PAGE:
The two great points of difference between a democracy and a republic are: first, the delegation of the government, in the latter, to a small number of citizens elected by the rest; secondly, the greater number of citizens, and greater sphere of country, over which the latter may be extended.

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  5. anjin-san says:

    I am reasonably sure the founders never intended for a tax structure to be in place that took from some to give to others. Outside of government that is referred to as theft.

    So tell us, what do you have to say to the guy who lives a mile up the road from you, has an income four times as large as yours, and pays more taxes?

    I am pretty sure that you both have roughly equivalent fire and police services. You both benefit equally from having our military defend the country. He pays more than you for the same services. He is carrying some of your water.

    Are you making the trek up the street every year to give this guy the money you owe him, or just stealing it? Perhaps you pony up an extra 5 or 10 k to the IRS every year voluntarily so that you are not taking advantage. Keep us posted.

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  6. Michael says:

    I am reasonably sure the founders never intended for a tax structure to be in place that took from some to give to others.

    What other form of tax structure exists that the founders could have intended?

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  7. PD:

    A perfectly fair quotation, but it does not any way mitigate my argument. The key phrase in the quotation is “pure democracy”–and I am not arguing that we have ever had a “pure democracy” in the way that Madison means it in Fed 10. Indeed, that’s the whole point: that “republic” as the founders used the term is directly equivalent to the way we use the term “democracy” today–i.e., a representative democracy.

    Also, the Fed 10 ref is quite similar to the sections from Fed 39 and Fed 51 that I did cite.

    Part of the problem that I am trying to deal with is that people are mixing and matching old (sometimes ancient) usages of these terms with modern ones, without understanding that that is what they are doing, or even doing so consistently.

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  8. Dave Schuler says:

    What other form of tax structure exists that the founders could have intended?

    Well, the system they put in place prevented the federal government from enacting any domestic taxes other than fees and head taxes. We amended the Constitution a little over a century ago to change that. It couldn’t have been done without a constitutional amendment.

    Unfortunately, it’s impossible to have a modern society that includes things like food inspection, monitoring the effectiveness and safety of pharmaceuticals, social insurance (which gives people a lot of freedom they otherwise wouldn’t have), or a large standing army without a progressive income tax which by its nature will take money from some people and give it to others.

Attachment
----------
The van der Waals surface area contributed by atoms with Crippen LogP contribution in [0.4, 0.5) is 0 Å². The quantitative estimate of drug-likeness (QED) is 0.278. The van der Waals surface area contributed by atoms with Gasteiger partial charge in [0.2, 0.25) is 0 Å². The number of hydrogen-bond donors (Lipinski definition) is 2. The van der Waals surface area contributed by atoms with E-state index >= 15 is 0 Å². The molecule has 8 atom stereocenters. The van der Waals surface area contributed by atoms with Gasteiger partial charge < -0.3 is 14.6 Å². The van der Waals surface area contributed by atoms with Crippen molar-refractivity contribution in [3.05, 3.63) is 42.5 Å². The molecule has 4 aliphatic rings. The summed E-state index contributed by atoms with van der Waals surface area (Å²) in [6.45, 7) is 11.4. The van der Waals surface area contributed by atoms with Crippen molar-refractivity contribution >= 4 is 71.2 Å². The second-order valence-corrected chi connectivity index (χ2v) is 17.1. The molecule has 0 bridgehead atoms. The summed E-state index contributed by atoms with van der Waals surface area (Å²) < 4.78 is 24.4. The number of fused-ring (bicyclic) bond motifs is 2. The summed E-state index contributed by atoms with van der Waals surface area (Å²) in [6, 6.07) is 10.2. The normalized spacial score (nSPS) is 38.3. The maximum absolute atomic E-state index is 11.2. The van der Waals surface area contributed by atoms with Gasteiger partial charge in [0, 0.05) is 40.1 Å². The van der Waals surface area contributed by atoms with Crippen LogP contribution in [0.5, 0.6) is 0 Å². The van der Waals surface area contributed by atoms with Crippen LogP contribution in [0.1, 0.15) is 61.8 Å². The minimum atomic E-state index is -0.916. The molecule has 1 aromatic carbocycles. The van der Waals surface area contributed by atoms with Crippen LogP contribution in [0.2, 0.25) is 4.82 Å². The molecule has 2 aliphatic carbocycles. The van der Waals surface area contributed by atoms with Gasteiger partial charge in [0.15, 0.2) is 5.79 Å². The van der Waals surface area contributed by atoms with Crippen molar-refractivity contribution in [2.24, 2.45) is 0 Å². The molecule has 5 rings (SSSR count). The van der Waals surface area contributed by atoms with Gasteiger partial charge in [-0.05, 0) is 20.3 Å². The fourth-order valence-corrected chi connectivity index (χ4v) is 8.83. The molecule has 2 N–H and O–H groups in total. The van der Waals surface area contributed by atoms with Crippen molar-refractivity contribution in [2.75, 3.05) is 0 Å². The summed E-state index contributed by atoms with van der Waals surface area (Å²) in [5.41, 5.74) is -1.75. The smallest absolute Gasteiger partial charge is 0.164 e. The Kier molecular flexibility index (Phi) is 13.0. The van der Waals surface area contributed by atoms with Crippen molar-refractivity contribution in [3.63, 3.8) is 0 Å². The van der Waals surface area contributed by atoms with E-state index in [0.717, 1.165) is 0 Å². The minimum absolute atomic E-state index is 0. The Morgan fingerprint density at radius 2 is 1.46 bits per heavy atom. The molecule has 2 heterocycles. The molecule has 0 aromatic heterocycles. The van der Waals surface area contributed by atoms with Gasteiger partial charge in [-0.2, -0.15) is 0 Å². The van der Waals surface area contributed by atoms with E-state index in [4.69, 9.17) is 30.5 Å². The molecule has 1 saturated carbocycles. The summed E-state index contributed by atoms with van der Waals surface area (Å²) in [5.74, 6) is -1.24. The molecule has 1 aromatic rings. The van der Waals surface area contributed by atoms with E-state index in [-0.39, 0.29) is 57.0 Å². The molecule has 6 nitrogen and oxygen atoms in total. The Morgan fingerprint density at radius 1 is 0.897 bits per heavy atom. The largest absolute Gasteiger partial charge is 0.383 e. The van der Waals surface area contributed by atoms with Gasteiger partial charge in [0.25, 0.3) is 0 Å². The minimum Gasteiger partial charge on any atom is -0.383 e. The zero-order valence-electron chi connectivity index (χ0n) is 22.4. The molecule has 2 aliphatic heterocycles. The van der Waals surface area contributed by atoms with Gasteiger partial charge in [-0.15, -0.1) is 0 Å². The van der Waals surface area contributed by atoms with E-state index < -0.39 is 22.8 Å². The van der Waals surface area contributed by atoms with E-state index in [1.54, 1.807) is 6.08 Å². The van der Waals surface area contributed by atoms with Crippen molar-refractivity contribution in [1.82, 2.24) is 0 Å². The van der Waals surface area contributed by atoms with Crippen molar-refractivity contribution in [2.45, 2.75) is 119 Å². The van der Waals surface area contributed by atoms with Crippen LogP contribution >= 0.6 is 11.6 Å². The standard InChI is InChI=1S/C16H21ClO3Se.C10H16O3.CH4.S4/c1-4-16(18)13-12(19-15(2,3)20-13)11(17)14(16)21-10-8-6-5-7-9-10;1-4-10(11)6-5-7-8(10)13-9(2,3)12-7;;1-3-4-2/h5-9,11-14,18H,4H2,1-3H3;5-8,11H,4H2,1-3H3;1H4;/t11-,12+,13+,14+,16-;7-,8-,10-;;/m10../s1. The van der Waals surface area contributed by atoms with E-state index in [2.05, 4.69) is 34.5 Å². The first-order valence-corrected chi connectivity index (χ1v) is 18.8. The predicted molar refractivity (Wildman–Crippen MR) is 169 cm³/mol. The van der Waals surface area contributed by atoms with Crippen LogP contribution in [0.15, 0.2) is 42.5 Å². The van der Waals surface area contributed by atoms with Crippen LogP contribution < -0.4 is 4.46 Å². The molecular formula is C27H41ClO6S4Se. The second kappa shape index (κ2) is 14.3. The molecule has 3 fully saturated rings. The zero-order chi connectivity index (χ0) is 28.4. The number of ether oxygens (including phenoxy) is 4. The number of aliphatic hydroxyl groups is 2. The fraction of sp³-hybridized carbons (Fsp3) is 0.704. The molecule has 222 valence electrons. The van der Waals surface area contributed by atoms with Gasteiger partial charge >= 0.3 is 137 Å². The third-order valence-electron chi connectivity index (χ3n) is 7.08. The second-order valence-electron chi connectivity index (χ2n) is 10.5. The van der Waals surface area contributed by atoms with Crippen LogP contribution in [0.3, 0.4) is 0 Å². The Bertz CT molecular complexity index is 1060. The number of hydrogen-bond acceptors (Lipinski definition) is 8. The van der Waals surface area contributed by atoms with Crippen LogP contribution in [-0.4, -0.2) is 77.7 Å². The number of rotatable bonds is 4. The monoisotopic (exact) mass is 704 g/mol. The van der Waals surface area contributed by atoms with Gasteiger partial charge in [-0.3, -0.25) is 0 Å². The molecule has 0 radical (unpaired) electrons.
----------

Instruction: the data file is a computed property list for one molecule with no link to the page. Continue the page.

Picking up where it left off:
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  9. Bithead says:

    Nothing in our Constitution suggests that government is a grantor of rights. Instead, government is a protector of rights.

    I have a small mountain of respect for Doctor Williams, and I always have. But I do have a quibble with this line.

    I suggest rather, that government isn’t the protector of rights… that job is in the constitution… the vast majority of which is written in terms which do nothing but limit the power of government. The founders recognized as does Williams himself, the idea that government is the biggest threat to rights.

    Such as the right to property, vis’a’vie ‘progressive’ taxation.

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  10. sam says:

    The most succinct characterization of what we (strive to) have here is:

    Majority rule and minority rights.

    And:

    the Greek and Roman usage (all inspired by Plato) which conceptualized the idea as rule by the poor that would degenerate into mob rule, and not stable governance

    Of course, Plato had a problem here given his family history…but of that, anon.

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  11. Michael says:

    Well, the system they put in place prevented the federal government from enacting any domestic taxes other than fees and head taxes.

    Yes, but how is that not still “taking money from some and giving it to others”?

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  12. Wayne says:

    Steve that happens with many of words and terms. Once someone\groups creates a new meaning in their mind for a word then that is what it means in their minds. It is a fact of life and we need to accept it to an extent but I think original and historical meaning of words should have relevance.

    The word Democracy is often use today different from what it originally meant. Like any word, as long as everyone is on the same meaning it fine. However some try to twist word by switching meaning. Some try to act like today’s Democracy is a pure one and simple majority rules. Also if you have a representative then you have no cripes on infringement of your rights because majority rules. Simple majority in my opinion isn’t and shouldn’t be our form of government and the many rights of minorities group are just as important as rights of the majority groups.